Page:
Virginia Gov. Bob McDonnell was all ready to be Mitt Romney's vice presidential running mate, but the call he got Friday from the Republican nominee was an order to stand down. Wisconsin Rep. Paul Ryan, he was informed, would be the chosen one.
According to the Richmond Times- Dispatch
, McDonnell was about to board a flight for Puerto Rico when got the call from Romney about 7 p.m., ending what the newspaper Sunday called the governor's "none-too-subtle campaign" for the job, "one in which he may have shown a little too much leg."
McDonnell had worked to put himself in a position to be one of the first mentioned as a possible running mate, the newspaper reported, citing his willingness to be a big spokesman for the party, multiple visits to the early GOP primary states, and his early endorsement of Romney.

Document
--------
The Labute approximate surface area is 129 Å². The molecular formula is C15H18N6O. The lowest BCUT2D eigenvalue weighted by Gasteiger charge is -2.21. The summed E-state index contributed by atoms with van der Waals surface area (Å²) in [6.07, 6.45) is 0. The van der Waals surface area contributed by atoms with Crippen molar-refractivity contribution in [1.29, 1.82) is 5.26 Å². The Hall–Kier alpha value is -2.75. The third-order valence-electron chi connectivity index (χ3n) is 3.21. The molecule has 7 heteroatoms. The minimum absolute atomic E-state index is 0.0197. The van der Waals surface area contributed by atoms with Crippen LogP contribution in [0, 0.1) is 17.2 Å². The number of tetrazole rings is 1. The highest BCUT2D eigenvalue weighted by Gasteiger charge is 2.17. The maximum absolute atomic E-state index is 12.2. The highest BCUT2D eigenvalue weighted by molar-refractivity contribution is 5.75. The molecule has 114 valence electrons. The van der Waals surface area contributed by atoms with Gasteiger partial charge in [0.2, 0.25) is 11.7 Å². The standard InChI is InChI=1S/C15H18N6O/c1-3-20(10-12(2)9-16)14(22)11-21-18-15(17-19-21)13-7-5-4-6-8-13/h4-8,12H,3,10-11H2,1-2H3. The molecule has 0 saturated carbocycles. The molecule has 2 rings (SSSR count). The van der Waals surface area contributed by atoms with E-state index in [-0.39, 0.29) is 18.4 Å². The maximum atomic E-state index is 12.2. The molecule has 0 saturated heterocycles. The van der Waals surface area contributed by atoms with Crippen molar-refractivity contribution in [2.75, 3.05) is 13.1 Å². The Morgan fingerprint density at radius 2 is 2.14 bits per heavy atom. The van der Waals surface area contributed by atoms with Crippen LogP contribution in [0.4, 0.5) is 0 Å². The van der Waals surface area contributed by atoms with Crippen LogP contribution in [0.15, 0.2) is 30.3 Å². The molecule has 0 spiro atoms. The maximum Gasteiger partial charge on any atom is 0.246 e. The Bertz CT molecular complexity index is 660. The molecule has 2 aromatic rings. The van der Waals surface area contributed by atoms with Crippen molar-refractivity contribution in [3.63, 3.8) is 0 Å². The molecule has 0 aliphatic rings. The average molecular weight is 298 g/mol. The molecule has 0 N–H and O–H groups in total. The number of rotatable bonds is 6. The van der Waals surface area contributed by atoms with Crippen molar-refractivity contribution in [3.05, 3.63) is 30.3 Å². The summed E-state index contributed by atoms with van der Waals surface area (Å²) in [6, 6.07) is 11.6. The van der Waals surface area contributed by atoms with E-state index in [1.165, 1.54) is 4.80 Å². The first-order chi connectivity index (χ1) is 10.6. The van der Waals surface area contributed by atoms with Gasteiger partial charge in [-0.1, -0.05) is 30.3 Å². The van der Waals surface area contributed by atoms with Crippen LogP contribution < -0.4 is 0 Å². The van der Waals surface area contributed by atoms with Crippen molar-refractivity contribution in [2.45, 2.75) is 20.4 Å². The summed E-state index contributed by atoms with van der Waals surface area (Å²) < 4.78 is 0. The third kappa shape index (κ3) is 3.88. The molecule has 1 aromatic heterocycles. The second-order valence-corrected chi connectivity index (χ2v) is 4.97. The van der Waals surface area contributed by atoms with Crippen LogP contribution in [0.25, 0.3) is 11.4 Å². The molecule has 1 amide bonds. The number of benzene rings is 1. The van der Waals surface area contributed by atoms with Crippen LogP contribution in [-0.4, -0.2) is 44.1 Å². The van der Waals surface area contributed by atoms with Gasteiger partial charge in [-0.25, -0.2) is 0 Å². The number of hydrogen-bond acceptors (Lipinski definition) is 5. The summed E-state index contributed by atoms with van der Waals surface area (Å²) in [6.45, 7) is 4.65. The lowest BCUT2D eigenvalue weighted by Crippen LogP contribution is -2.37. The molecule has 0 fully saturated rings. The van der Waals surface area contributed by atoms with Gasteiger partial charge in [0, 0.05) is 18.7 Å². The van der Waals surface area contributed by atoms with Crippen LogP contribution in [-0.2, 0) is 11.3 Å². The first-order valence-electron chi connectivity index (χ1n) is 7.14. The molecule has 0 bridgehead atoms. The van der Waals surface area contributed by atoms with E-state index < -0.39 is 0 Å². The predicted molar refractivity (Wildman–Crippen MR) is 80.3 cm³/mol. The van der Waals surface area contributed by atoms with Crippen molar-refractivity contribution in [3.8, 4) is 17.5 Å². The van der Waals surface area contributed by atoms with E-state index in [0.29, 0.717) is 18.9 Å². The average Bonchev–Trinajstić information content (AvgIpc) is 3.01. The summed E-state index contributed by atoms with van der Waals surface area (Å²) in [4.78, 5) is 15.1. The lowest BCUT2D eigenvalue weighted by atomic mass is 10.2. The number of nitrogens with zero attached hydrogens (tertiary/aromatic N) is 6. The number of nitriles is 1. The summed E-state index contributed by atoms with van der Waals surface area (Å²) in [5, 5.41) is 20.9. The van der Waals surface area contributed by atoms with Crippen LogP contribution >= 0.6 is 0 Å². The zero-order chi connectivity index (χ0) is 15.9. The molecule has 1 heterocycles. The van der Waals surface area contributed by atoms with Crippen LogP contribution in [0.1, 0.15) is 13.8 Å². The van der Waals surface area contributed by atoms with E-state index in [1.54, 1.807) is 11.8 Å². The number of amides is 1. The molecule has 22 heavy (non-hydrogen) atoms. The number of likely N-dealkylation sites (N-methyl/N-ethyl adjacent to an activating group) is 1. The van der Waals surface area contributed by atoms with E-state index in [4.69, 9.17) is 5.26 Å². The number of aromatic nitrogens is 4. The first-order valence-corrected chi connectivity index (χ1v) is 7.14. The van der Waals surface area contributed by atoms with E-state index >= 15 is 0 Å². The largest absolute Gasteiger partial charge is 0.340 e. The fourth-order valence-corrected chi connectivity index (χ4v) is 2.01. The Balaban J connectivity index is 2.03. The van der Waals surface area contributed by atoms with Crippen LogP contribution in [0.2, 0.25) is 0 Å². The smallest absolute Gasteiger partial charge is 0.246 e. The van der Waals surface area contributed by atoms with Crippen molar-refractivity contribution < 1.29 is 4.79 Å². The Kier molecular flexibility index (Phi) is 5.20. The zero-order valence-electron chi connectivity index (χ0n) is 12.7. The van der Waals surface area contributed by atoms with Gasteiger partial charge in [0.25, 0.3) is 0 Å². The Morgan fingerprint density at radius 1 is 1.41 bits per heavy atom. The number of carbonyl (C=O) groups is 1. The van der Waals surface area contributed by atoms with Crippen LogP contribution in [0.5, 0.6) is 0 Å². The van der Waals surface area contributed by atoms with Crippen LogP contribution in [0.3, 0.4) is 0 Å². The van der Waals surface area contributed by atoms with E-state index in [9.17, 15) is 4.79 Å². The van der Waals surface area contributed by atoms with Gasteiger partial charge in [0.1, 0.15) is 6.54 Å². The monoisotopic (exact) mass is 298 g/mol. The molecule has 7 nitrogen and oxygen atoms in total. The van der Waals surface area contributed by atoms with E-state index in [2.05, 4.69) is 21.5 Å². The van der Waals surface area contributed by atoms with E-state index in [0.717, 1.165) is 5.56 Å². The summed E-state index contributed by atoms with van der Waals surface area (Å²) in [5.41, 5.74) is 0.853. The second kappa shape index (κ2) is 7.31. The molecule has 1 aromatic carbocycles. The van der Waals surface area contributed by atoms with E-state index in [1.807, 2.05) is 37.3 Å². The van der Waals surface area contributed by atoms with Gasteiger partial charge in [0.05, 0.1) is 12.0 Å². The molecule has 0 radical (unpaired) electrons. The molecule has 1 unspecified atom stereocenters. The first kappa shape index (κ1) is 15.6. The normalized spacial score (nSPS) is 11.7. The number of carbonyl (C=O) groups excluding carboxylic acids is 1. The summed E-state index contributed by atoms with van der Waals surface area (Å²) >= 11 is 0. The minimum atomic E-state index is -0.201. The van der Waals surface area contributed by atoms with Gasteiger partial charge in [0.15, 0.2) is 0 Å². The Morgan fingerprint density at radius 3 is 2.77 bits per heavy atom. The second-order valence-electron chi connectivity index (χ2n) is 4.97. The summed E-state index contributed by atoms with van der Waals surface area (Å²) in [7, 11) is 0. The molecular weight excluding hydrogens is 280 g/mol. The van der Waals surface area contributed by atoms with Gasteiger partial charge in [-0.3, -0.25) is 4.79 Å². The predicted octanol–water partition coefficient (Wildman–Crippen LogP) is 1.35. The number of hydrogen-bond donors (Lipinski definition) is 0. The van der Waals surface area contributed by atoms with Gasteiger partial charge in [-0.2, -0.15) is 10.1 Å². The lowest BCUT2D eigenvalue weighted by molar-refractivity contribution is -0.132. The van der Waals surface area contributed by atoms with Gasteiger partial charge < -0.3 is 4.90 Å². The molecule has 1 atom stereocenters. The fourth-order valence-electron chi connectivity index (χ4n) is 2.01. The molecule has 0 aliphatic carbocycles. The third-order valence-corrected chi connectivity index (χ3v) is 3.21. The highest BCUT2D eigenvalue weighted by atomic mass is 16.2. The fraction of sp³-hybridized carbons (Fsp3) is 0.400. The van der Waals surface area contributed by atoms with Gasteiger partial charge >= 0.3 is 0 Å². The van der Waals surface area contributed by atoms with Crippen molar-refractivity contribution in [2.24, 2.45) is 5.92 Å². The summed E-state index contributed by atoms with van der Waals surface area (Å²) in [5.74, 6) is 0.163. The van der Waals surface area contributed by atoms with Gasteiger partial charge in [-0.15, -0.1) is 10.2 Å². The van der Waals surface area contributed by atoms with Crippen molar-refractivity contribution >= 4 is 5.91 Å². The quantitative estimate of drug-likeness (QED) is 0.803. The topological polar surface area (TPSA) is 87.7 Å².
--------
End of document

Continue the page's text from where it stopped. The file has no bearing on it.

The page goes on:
In the last few days leading up to Romney's announcement Saturday of Ryan as his pick, McDonnell was also being pushed heavily in a series of news stories, Internet blogs, and Twitter feeds. As the governor of a key battleground state, many Republicans figured the governor could deliver a huge vote for Romney in November.
But the Times-Dispatch suggested McDonnell may have been ruled out a while back, perhaps as early as this past winter when "his image as a nonthreatening, purple-state conservative" was damaged by the Virginia GOP-controlled legislature's approval of mandatory ultrasounds for women seeking abortions.
The newspaper said his consolation prize came when he was named a few weeks ago as the chairman of the platform committee at the Republican National Convention beginning Aug. 27 in Tampa.
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